According to the Statistical Office of the Republic of Slovenia, 69% of young people saw questionable information on news sites or social media in the first quarter of 2021. 39% restricted access to their geographical location, and 35% did not undertake any activity to protect personal data on the Internet.
February 8, 2022 will be Safer Internet Day. This year, special attention will be given to raising awareness among young people about online scams and incorrect content that they may encounter when using the Internet. According to SORS data, in the first quarter of 2021, 89% of the population aged 16-74 used the Internet in the past three months, and 98% of young people (16-24 years old). In both age groups, the share was equal to the EU-27 average.
Seven out of ten young people have encountered incorrect or questionable information or content on the Internet
In the first quarter of 2021, 66% of young people (68% of 16-74 years old) read Internet news, newspapers, or magazines. 91% use social media (such as Instagram, Snapchat, Facebook), and 64% are 16-74 years old. The shares of these online activities in Slovenia were higher than the average of the 27 European Union countries.
58% of 16-74 year olds encountered incorrect or questionable information or content on news sites or social media, and 69% among young adults alone. Both stocks were above the EU27 average.
54% of young people who saw incorrect information verified it in different ways. Most of them, 45%, checked data sources or found other information, for example on another news site or Wikipedia. 27% used data sources other than the Internet or discussed this information with others, but not on the Internet. 24% have followed or participated in a discussion about the validity of this information on the Internet. 46% have not fact-checked, mostly (31%) because they know in advance that the information or its source is unreliable.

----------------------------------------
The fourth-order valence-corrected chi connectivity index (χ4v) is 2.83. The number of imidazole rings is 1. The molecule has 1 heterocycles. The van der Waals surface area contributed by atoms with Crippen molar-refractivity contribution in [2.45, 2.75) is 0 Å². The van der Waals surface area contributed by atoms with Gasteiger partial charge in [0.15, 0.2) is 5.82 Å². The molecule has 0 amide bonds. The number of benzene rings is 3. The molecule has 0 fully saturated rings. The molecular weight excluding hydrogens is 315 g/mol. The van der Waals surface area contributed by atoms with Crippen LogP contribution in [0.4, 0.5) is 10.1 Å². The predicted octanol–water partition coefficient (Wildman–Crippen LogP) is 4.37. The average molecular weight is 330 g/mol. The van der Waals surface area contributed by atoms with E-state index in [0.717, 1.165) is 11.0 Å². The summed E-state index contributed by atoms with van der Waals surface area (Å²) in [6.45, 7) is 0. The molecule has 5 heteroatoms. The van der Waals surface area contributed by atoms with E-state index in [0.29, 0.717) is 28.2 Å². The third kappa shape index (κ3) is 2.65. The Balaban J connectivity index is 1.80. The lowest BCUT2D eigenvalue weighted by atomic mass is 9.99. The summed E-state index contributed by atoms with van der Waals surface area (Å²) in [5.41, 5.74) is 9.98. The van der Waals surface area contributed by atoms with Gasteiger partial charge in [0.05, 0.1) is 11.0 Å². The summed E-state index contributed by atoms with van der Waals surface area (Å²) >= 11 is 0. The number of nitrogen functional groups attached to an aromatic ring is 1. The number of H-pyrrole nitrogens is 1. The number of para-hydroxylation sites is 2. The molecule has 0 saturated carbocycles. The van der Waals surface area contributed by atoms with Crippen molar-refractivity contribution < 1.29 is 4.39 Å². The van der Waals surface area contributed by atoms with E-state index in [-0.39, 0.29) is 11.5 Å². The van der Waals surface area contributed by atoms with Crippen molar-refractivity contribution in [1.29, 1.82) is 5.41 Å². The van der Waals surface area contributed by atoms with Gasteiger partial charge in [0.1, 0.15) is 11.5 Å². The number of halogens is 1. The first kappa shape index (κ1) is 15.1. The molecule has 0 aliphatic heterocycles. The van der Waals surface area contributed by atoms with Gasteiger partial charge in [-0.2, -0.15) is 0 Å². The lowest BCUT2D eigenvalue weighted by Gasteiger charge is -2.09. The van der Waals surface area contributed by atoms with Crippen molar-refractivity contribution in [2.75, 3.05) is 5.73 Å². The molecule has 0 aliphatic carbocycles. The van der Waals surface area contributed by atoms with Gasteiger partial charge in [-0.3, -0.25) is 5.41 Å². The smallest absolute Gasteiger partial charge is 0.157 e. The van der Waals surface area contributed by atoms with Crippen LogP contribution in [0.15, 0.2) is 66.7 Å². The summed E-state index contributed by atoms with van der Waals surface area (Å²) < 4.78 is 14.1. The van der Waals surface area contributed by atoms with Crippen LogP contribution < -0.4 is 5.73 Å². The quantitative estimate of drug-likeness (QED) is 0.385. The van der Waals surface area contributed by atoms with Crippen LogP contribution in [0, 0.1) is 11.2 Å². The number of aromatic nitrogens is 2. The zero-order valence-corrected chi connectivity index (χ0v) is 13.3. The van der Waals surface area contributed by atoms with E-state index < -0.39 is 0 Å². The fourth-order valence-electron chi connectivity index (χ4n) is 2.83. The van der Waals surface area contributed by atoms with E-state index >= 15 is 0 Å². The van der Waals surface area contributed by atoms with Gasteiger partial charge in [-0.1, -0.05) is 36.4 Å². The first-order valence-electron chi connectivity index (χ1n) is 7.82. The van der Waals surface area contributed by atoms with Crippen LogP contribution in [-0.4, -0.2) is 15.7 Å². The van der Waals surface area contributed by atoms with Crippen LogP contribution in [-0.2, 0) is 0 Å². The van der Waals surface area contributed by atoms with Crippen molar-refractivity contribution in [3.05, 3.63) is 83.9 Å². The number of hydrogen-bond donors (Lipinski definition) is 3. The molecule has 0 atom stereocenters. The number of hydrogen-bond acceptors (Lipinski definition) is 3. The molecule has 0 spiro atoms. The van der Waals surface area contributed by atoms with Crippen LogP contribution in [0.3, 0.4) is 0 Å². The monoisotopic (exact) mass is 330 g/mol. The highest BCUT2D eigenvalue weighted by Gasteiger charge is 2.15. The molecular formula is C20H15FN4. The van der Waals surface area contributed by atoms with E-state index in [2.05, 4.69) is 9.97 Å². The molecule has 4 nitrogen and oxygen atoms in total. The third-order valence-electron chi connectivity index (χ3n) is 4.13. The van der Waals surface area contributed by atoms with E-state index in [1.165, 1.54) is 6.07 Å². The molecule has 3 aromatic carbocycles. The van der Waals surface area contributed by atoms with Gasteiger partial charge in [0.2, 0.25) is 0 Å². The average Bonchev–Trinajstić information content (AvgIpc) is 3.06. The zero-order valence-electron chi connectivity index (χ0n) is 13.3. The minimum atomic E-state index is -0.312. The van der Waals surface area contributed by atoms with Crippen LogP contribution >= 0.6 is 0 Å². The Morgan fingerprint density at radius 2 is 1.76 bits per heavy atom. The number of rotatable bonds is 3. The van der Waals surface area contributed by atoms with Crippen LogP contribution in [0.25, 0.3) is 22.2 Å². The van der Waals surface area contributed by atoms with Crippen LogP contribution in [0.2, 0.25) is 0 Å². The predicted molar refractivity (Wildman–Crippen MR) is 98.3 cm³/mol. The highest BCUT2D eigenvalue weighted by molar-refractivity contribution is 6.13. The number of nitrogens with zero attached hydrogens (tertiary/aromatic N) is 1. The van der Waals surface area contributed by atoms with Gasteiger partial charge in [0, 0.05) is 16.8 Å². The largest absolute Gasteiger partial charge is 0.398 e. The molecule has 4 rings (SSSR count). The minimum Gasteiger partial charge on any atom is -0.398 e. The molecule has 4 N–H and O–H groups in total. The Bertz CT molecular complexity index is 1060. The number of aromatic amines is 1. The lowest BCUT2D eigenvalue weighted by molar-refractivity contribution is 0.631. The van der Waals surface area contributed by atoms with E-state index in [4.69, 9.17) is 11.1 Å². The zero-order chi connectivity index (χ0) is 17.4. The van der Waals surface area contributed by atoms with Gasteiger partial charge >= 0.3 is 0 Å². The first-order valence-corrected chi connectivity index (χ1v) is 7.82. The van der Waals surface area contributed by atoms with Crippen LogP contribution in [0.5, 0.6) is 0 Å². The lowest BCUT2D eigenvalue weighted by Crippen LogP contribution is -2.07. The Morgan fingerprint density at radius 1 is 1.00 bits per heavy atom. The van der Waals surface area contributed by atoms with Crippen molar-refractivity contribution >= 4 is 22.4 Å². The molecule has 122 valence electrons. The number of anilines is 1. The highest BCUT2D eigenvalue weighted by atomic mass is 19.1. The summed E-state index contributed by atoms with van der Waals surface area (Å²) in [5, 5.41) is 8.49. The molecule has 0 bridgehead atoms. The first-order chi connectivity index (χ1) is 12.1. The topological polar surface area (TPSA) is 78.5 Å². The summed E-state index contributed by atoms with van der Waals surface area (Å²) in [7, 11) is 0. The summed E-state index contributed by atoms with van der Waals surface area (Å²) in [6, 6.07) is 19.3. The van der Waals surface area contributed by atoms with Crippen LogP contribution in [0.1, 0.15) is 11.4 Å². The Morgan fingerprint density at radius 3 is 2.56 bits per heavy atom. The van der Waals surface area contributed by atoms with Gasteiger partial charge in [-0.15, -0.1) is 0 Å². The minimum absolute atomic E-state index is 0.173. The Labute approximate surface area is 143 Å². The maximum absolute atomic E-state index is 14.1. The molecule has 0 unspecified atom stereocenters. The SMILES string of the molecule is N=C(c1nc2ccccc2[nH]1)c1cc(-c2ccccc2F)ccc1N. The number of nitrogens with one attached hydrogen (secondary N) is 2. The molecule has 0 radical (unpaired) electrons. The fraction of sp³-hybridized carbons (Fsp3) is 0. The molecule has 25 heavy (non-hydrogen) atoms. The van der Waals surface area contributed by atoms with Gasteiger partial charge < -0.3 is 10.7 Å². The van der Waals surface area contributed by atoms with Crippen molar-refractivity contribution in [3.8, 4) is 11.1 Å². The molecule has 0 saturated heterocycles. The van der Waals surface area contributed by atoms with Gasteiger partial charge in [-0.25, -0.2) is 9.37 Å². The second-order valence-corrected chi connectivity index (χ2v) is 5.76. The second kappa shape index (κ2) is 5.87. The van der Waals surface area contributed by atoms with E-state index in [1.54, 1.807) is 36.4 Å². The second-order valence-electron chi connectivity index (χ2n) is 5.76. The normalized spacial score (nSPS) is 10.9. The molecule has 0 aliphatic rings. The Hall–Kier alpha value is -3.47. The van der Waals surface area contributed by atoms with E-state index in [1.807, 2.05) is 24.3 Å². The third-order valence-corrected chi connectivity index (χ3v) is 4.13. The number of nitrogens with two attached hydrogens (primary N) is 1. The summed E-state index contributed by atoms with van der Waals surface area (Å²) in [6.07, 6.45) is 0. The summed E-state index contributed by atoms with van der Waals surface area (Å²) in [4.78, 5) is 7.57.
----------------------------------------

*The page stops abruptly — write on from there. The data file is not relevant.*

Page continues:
Nearly two-thirds of young people are aware of what cookies are used for
In the first quarter, almost all young people used the Internet for various purposes. 77% searched the internet for information about products or services and 70% did their shopping online. Digital traces are left when using the Internet, and activities are monitored using cookies. 72% of them answered that they know that cookies allow settings to be tracked and stored, and to create cookies to provide users with customized content or ads. 30% of them prevented the installation of cookies or limited their number in the settings of their Internet browsers. However, more than half (58%) responded that they are very or somewhat concerned about the fact that their online activities are being monitored in order to provide them with personalized advertising. 40% of them did not have this concern.
More than a third of young people have not undertaken any activity to protect personal data on the Internet
The Internet allows you to search for information and use different services with different personal data. 39% of young people have restricted or denied access to their geographic location when using the Internet, and an equal percentage of them have refused to suggest that their personal data be used for advertising. More than a third (34%) have restricted access to their personal files, content on online social networks, or access to shared online storage. 27% of them checked whether the website on which they are to provide personal data is protected, eg whether the website has a security logo or certificate, 25% read the privacy statement before providing personal information and 8% asked for the website or operators Your browser (eg Google) updates or deletes information about it. For a safer use of the Internet, it is recommended to use software that limits the tracking of activities on the Internet. At least one program was used by 33% of youth.
Nine out of ten young people have used at least one open source service or software
Restrictions can also be imposed on monitoring Internet activities and protecting personal data through the use of open source software. An alternative to commercial internet browsers like Google Chrome, are open source browsers like . Mozilla Firefox, Chromium, and Brave. It was used by 76% of young people, and 74% also through open source Internet encyclopedias (such as Wikipedia), maps (such as Open Street Map) or messengers. Video calls (like Jitsi Meet). 43% of text, images, audio, and graphics were modified using open source software such as LibreOffice, Open Office, Inkscape, GIMP, Audacity and Blender. 18% of young people have used open source software to manage web content (such as WordPress) or to store and share documents in an online data storage space (such as Nextcloud).